Getting into the Cauldron is simple. When you order a ticket, you just ask them for a Cauldron ticket. It's $20. Not a lot to pay for a 90 minute game.**** It's pretty amazing that not much has changed at Livestrong. You can still get a Members' Stand ticket for about $20.And, for my first game, I suffered a mild case of anxiety.The Cauldron has no assigned seating. So, it's almost like first-come, first-served. I arrived early but didn't have the balls to sit in the middle. I sat in the back. Waiting.As the fans started to file in, I felt like I was in high school again.I didn't have the right shirt on (just a blue shirt turned inside-out). I didn't have a snazzy scarf, which all of them seemed to have. I didn't know the chants. And I didn't know what to expect.I went to the front row — after gentle prodding from my wife — to talk to the supporters.Turns out, they were pretty approachable. They didn't mind someone who wasn't a member there. It didn't matter that I didn't have the right color shirt. Didn't matter that I was clueless about what to sing.They cared only that I was there.The more people, the louder it gets.Before the teams even took the field, a guy wearing aviator shades stood up and started screaming.I would see him at several games later. ? Always in the same spot: the middle of it all.Ben Cunningham is a 28-year-old from Lee's Summit who's been in the Cauldron since 2000. And he tends to be, for better or worse, the "cheer" leader."You don't have to be a 'member.'*** If you don't want to hear the occasional curse word our section isn't for you. Wear blue. And sing as long and loud as your lungs will let you," he said.***: HA!He was doing his best on this August night, pumping his fist while cupping his hands and shouting."Everywhere we go "And the section, about 200 or so at this point, all called back: "Everywhere we go "Ah. Call and response. I can handle this.The cheering got more complex once the Argentinians showed up, lured to the games by Wizards player and fellow Argentine Claudio Lopez.They brought drums. They brought passion.They brought a ton of Spanish chants that, quite frankly, I don't understand. Nor do I think we can print.After the game started, things weren't going so well.I stood in the back of the section just trying not to get in the way, already kinda wishing that I'd taken a seat closer to the action.The team — and this should be no surprise to Kansas City fans — was sorta sucking, down 1-0 to Dallas and fading fast.But the Cauldron kept imploring them to score. Near the front row, a large white stand-up drum was mercilessly pummeled. The chanting continued.Didn't seem to matter. Dallas kept KC off the board for an hour and a half.Didn't bother the few dozen Argentinians. They danced in the aisles, their energy infecting those around them.A soccer game is 90 minutes — two 45 minute halves. There are no timeouts or commercials. That's a long time to cheer.Robert Houghton, president of the Cauldron and easily identifiable in his 00 jersey with his name of the back, told me before the game: If we start to run out of steam, it's the Argies that keep us going.The referee adds a few minutes to the end of the game to account for stoppages like injuries or substitutions. This is referred to as stoppage time. And, at the end of a game, Europeans call it "the death."If you don't score here, and the ref calls the game, you're going home defeated.But the Argies and the Cauldron weren't dead yet.Jimmy Conrad found some space in a mad scramble off a corner kick. His forehead smashed the ball into the back netting of the goal.At the death. Just feet from the Cauldron.Ninety minutes of frustration absolved under a pile of confetti that would make Enron executives envious.In its place, ecstasy. Even for a freaking tie.I was hooked.Line and sinker.Sept. 13. Arrowhead
For my second game, I ventured farther in the Cauldron, dragging my wife into the heart of the beast. We found a spot behind the large drum. Amidst the dancing Argentinians. Right behind the chant ringleaders and already intoxicated revelers.It was as if we'd always been there. I remembered a few chants from the last game and felt I was ready. David Beckham was the only enticement my wife needed to have a good a time.This was a back-and-forth game. Again, there was a ton of frustration. Scoring in soccer is like scoring if you're a nerd the homecoming dance — it might happen, and when it does, it kinda catches everyone by surprise.That was the case here. It was a full hour before Wizard forward Josh Wolff flicked in the game's first goal.That set off the smoke bomb. The pounding snare drum. The entire section — which at Arrowhead felt like 1,000 people — started chanting "Ole, ole, ole!"When Davy Arnaud scored a minute or two later, we could barely contain ourselves.Which led to my new friend trying to lift me over his shoulders.I turned to my wife — not a sports fan — and she was jumping like a banshee on a pogo stick. Laughing at me and my hugging friend and celebrating along as the fans serenaded their heroes with a song.We were caught up in the joy, experiencing something that is among the rarest of the rare in the sports world: a soccer goal.A beautiful goal. It was struck from 35 yards out and the Galaxy goalkeeper didn't have a chance.It was the kind of goal that British journalists spend days gushing over.The kind of goal that can persuade smug soccer snobs to give in and enjoy it with gusto. To learn to love it — even its faults.I knew before the game was over that I wasn't just going to ride the ride the next time.I was going to be a part of it.Sept. 20. CommunityAmerican Ballpark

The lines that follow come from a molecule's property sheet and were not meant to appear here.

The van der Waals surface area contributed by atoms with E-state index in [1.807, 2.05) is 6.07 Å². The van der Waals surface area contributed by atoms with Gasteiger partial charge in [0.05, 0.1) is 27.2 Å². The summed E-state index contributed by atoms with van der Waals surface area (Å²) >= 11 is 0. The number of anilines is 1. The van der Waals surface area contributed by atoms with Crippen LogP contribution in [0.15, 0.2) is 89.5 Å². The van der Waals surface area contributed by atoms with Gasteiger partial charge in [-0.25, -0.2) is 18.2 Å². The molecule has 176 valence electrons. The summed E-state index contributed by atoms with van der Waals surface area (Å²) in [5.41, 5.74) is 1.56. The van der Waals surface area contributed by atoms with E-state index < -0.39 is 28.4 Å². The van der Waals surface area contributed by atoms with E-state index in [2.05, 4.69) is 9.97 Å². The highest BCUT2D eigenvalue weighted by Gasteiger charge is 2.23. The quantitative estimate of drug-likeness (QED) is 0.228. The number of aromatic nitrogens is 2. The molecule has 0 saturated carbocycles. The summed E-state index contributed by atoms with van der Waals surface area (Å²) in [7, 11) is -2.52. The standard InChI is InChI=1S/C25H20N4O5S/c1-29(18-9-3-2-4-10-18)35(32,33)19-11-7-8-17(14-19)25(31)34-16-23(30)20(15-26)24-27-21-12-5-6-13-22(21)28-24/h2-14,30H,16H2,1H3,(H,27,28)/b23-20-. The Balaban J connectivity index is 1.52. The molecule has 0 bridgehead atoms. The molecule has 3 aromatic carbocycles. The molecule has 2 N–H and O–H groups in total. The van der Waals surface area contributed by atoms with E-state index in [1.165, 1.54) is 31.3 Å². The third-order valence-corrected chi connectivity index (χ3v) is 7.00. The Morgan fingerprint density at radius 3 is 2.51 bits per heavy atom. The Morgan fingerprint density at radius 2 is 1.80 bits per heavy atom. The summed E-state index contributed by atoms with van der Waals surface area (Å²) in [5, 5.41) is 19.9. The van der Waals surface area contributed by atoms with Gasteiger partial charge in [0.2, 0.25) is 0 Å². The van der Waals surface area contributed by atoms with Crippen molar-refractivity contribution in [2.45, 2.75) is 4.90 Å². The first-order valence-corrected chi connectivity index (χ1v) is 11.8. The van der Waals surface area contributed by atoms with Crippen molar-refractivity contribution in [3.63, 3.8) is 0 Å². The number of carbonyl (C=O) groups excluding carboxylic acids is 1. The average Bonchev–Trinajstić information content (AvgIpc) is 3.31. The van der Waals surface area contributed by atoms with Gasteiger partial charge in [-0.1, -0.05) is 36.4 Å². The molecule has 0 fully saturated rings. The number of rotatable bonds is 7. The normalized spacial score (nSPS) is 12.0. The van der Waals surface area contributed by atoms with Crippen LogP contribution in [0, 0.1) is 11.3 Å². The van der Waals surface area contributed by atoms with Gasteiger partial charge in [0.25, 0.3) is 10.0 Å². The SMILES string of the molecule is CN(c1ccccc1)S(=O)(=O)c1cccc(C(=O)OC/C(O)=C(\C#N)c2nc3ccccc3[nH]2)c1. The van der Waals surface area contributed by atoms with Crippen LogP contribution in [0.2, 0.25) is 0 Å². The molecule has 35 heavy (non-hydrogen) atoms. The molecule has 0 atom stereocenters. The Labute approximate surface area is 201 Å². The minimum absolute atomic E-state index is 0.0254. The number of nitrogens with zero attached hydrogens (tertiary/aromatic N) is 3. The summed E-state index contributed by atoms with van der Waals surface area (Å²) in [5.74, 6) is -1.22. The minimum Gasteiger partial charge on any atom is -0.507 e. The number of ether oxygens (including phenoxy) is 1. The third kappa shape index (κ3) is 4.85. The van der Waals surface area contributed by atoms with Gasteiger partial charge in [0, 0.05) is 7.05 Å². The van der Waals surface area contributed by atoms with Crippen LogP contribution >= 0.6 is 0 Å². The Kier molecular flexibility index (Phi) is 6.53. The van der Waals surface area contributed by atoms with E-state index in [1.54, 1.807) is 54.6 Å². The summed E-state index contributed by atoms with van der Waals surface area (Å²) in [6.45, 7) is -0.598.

On my third journey into the Cauldron, I was ready.I spent a few hours before this game at kccauldron.com studying the chants. Research. Learning everything I could about the various songs, the timing of the chants. I even brushed up on my Spanish.I hit the tailgate before the game — a must. Look for the RV in the northwest corner of the park.********Don't look for this anymore. There's now a tent in Lot F.When the time came to pick my seat, I mustered the courage to sit in the front, the closest I've ever sat at a sporting event.This time I wore a blue shirt. A blue Cauldron shirt. (I picked that up when I bought my tickets, a nice bonus from talking to a former Cauldronite who worked in the ticket office.)Chanting. Clapping.Breathless and gasping. Living and dying on each pass.Frustrated and waiting.Close enough to taunt Greg Sutton, the Toronto goalkeeper. Close enough for him to hear me say, "‘Hey Sutton, your mom says hi!'"And then it happened. Sutton made a critical blunder: He tackled a Wizard in the box. The ref blew a whistle and sent the Cauldron into a frenzy when he pointed to the penalty spot.When Wizard midfielder Jack Jewsbury lined up for the kick, we got quiet.But, like a good Pixies song, it got loud again when Jewsbury buried the shot.The delirium thing. It happened again.Dancing, singing, showering our lads with our undying adoration for satiating our goal lust.When Kevin Souter sealed the deal with his first-ever goal as a Wizard — a cheeky move about 10 minutes later that the goalie couldn't dream of saving — it did more than just push the Wizards into the playoff picture.It made me realize what I should've seen coming: Why sit on my hands in a normal section to watch a soccer game when I could sing and chant and dance and share in celebration (and maybe a little frustration) with a few hundred kindred spirits?